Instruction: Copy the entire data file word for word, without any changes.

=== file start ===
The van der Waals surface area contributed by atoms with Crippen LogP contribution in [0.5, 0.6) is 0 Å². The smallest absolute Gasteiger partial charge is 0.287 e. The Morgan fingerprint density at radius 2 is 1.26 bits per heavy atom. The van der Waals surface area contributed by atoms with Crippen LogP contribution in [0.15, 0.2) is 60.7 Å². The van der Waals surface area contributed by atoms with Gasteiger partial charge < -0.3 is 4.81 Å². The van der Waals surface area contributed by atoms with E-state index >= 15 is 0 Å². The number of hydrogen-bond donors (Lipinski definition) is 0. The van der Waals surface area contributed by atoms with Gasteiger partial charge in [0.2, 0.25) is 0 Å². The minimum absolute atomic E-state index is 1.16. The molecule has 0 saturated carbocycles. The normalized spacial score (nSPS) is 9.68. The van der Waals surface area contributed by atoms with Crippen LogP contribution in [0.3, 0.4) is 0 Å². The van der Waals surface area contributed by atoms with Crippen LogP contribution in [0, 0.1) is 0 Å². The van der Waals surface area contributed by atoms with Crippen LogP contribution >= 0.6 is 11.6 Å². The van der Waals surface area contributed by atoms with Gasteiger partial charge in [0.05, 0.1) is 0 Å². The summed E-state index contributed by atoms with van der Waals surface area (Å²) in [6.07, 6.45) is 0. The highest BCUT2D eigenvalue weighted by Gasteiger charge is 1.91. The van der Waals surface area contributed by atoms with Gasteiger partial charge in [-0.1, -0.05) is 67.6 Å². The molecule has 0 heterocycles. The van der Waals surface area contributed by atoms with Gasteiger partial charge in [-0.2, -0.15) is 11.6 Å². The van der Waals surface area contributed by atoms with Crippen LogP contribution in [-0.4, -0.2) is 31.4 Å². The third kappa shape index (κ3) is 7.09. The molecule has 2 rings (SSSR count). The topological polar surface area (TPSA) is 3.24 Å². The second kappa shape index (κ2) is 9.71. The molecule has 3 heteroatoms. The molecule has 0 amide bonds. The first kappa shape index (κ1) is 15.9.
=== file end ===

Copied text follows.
The van der Waals surface area contributed by atoms with Crippen LogP contribution in [0.5, 0.6) is 0 Å². The smallest absolute Gasteiger partial charge is 0.287 e. The Morgan fingerprint density at radius 2 is 1.26 bits per heavy atom. The van der Waals surface area contributed by atoms with Crippen LogP contribution in [0.15, 0.2) is 60.7 Å². The van der Waals surface area contributed by atoms with Gasteiger partial charge < -0.3 is 4.81 Å². The van der Waals surface area contributed by atoms with E-state index >= 15 is 0 Å². The number of hydrogen-bond donors (Lipinski definition) is 0. The van der Waals surface area contributed by atoms with Gasteiger partial charge in [0.2, 0.25) is 0 Å². The minimum absolute atomic E-state index is 1.16. The molecule has 0 saturated carbocycles. The normalized spacial score (nSPS) is 9.68. The van der Waals surface area contributed by atoms with Crippen LogP contribution in [0.3, 0.4) is 0 Å². The van der Waals surface area contributed by atoms with Crippen LogP contribution in [0, 0.1) is 0 Å². The van der Waals surface area contributed by atoms with Crippen LogP contribution >= 0.6 is 11.6 Å². The van der Waals surface area contributed by atoms with Gasteiger partial charge in [0.05, 0.1) is 0 Å². The summed E-state index contributed by atoms with van der Waals surface area (Å²) in [6.07, 6.45) is 0. The highest BCUT2D eigenvalue weighted by Gasteiger charge is 1.91. The van der Waals surface area contributed by atoms with Gasteiger partial charge in [-0.1, -0.05) is 67.6 Å². The molecule has 0 heterocycles. The van der Waals surface area contributed by atoms with Gasteiger partial charge in [-0.2, -0.15) is 11.6 Å². The van der Waals surface area contributed by atoms with Crippen LogP contribution in [-0.4, -0.2) is 31.4 Å². The third kappa shape index (κ3) is 7.09. The molecule has 2 rings (SSSR count). The topological polar surface area (TPSA) is 3.24 Å². The second kappa shape index (κ2) is 9.71. The molecule has 3 heteroatoms. The molecule has 0 amide bonds. The first kappa shape index (κ1) is 15.9.